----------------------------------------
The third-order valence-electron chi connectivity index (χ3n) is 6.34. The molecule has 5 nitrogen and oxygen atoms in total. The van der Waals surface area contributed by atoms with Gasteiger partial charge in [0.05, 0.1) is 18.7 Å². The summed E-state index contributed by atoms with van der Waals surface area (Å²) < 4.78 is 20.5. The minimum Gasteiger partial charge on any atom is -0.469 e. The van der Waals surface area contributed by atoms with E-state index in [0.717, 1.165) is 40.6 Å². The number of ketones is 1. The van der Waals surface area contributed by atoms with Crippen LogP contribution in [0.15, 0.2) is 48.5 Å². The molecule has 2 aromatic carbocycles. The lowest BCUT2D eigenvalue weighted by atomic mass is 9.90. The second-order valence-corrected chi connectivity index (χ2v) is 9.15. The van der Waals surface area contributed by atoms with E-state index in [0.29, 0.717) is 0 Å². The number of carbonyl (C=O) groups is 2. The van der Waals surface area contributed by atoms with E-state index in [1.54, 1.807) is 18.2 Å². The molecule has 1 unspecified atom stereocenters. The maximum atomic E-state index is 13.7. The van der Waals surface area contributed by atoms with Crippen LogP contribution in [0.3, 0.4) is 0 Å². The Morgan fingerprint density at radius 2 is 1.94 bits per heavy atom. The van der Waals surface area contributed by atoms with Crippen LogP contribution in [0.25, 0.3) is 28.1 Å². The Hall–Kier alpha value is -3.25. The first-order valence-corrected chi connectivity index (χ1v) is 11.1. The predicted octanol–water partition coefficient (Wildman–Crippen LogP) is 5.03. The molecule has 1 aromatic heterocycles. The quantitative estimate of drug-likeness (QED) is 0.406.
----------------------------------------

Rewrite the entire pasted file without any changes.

The third-order valence-electron chi connectivity index (χ3n) is 6.34. The molecule has 5 nitrogen and oxygen atoms in total. The van der Waals surface area contributed by atoms with Gasteiger partial charge in [0.05, 0.1) is 18.7 Å². The summed E-state index contributed by atoms with van der Waals surface area (Å²) < 4.78 is 20.5. The minimum Gasteiger partial charge on any atom is -0.469 e. The van der Waals surface area contributed by atoms with E-state index in [0.717, 1.165) is 40.6 Å². The number of ketones is 1. The van der Waals surface area contributed by atoms with Crippen LogP contribution in [0.15, 0.2) is 48.5 Å². The molecule has 2 aromatic carbocycles. The lowest BCUT2D eigenvalue weighted by atomic mass is 9.90. The second-order valence-corrected chi connectivity index (χ2v) is 9.15. The van der Waals surface area contributed by atoms with E-state index in [0.29, 0.717) is 0 Å². The number of carbonyl (C=O) groups is 2. The van der Waals surface area contributed by atoms with E-state index in [1.54, 1.807) is 18.2 Å². The molecule has 1 unspecified atom stereocenters. The maximum atomic E-state index is 13.7. The van der Waals surface area contributed by atoms with Crippen LogP contribution in [0.3, 0.4) is 0 Å². The Morgan fingerprint density at radius 2 is 1.94 bits per heavy atom. The van der Waals surface area contributed by atoms with Crippen LogP contribution in [0.25, 0.3) is 28.1 Å². The Hall–Kier alpha value is -3.25. The first-order valence-corrected chi connectivity index (χ1v) is 11.1. The predicted octanol–water partition coefficient (Wildman–Crippen LogP) is 5.03. The molecule has 1 aromatic heterocycles. The quantitative estimate of drug-likeness (QED) is 0.406.